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Shift gears for small business success



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Rhonda Abrams, Special to USA TODAY
Published 8:00 a.m. ET Aug. 12, 2020

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As the pandemic hit business across the world, small business owners are coming up with new ways to stay afloat. Renard Bergstrom, owner of Bergstrom Cars, found ways to sustain his car dealerships and not layoff any employees. (July 23)

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“It was an unknown, a big gaping black hole.” That’s how Adele Nasr, the chief marketing officer of electric bicycle maker Aventon described the state of the bike industry in March.

“This is really scaring me; it’s going to be terrible,” is how Molly Moon Neitzel, owner of Molly Moon’s Ice Cream, felt after seeing her sales figures in early March. 

Like most small businesses and startups, these two companies faced the shutdown due to COVID-19 with the fear they were doomed. Now, both Aventon and Molly Moon’s are thriving, providing valuable survival lessons.  

“When the shutdown happened, the first thought was ‘this is going to kill the bike industry,’” said Justin Christopher, Aventon’s vice president of eCommerce. “Most independent bike shops in the US are owner-operated, small businesses. There was a lot of doom and gloom… Instead, the bike industry is a real bright spot.”

Indeed it is. Bicycle sales have skyrocketed during the pandemic, and electric bikes, “ebikes,” which Aventon now concentrates on, have also seen phenomenal growth, with sales increases of 84% in March, 92% in April, and 137% in May, according to The NPD Group. Aventon’s Nasr said their sales demand grew by 600% in June.

For Aventon to gain from the sudden bicycle demand took strategy and courage.

“We sat down and did a roundtable,” said Nasr, who said all 15 employees in the small company based in Ontario, Canada were included. “It made everyone mindful (of the importance of our choices) because their livelihood depended on the company.” 

“We are fully self-funded,” Nasr explained. “Every dollar that goes into the company is our own money. Everybody looked at each other and said, ‘Today we’re not profitable. Do we invest in the future or do we try to ride out the storm?’”

Aventon leaned in.  “It was a leap of faith. We increased our marketing budget by 4 times when sales were down.”

Up until 2018, Aventon concentrated on fixed gear bikes, focused on biking enthusiasts. Before COVID-19, they’d already started focusing on ebikes, but the shutdown made them sit up and take stock.

“We made a hard pivot to ebikes in a very short time,” said Nasr. They hired marketing agencies and consultants to help them – public relations, digital marketing, SEO (search engine optimization), setting up affiliates. “We had ten times orders increase overnight; we were getting 300 calls a day. …It was like a ton of bricks hit us.” The company grew to over 25 U.S. employees and they’re still hiring.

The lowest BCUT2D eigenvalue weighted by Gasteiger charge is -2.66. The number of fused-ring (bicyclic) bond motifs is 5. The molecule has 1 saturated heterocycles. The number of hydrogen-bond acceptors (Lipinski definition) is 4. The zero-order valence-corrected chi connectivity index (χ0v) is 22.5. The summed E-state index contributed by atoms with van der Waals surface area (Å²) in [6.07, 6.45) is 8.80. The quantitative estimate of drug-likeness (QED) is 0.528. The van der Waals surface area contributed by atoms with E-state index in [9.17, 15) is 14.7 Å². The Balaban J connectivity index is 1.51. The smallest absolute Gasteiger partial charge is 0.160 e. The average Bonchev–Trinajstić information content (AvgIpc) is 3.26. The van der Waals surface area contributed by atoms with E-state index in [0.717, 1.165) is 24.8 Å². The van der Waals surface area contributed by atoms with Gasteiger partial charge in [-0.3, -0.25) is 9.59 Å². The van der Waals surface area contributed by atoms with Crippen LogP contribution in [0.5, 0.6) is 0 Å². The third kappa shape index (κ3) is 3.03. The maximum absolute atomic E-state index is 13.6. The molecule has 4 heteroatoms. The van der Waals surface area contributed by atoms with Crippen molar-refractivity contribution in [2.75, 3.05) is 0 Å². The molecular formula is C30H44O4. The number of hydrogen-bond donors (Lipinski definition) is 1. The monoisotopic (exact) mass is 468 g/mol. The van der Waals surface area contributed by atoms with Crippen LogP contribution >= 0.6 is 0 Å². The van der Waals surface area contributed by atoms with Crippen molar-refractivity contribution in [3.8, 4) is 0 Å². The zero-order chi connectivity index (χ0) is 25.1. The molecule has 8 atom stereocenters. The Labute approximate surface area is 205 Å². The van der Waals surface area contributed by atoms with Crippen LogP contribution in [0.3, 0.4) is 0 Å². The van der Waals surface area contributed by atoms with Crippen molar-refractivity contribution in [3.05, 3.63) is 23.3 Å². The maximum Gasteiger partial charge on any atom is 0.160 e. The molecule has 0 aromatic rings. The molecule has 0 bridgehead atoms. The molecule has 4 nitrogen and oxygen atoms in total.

More: If you want to save your favorite small business, wear a mask

More: How to safely reopen your small business during the COVID-19 pandemic

More: ‘For my sanity, 10 people is max’: Small business owners make changes for public health as they reopen

Aventon was in a great position to capitalize on the demand as they have their own manufacturing facility in China, unusual for such a small and new company. Aventon began in 2012 when founder J.W. Zhang was a student at San Diego State. His parents, back in China, were involved in manufacturing, so when he wanted more quality control than possible with contract manufacturers, his parents were able to help.

Frankly, after riding an Aventon “Level” ebike, I understood the sudden demand.  I was thoroughly surprised and delighted. I rode the Aventon ebike both to pick up groceries and on leisure rides, allowing me to keep up with my road-biking brother Arnie and sister-in-law Mary, while just using pedal assist for the uphill climbs. I could get as much exercise as I chose (or none).

Ice cream maker Neitzel also had to make a hard pivot after her Seattle-based stores closed down virtually overnight. She laid off 90 of her 98 employees, including her father.

“We reimagined the company – what it could look like to get through this,” said Neitzel. Groceries were in demand, so she started calling grocers, asking “If we make pints, will you buy them?” By the third week of March, grocery stores had been overrun with demand for all groceries and had plenty of shelf space. Neitzel, too, decided to lean in. “We had to check our gut, making the best guesses at what would work.” 

Neitzel’s courage paid off. Molly Moon’s Ice Cream is now in 45 grocery stores, she’s brought back 80 employees, and her stores are reopened.

COVID-19 has certainly brought about bad times for small businesses, but, surprisingly, bad times also create opportunities. Look for where demand is growing, be flexible and willing to change, be brave, and take a (calculated) leap of faith.

Rhonda Abrams is the author of “Successful Business Plan:Secrets & Strategies,” the best-selling business plan guide in the US, just released in its seventh edition. Connect with Rhonda on Facebook, Twitter and Instagram: @RhondaAbrams. Register for Rhonda’s free business tips newsletter at www.PlanningShop.com.

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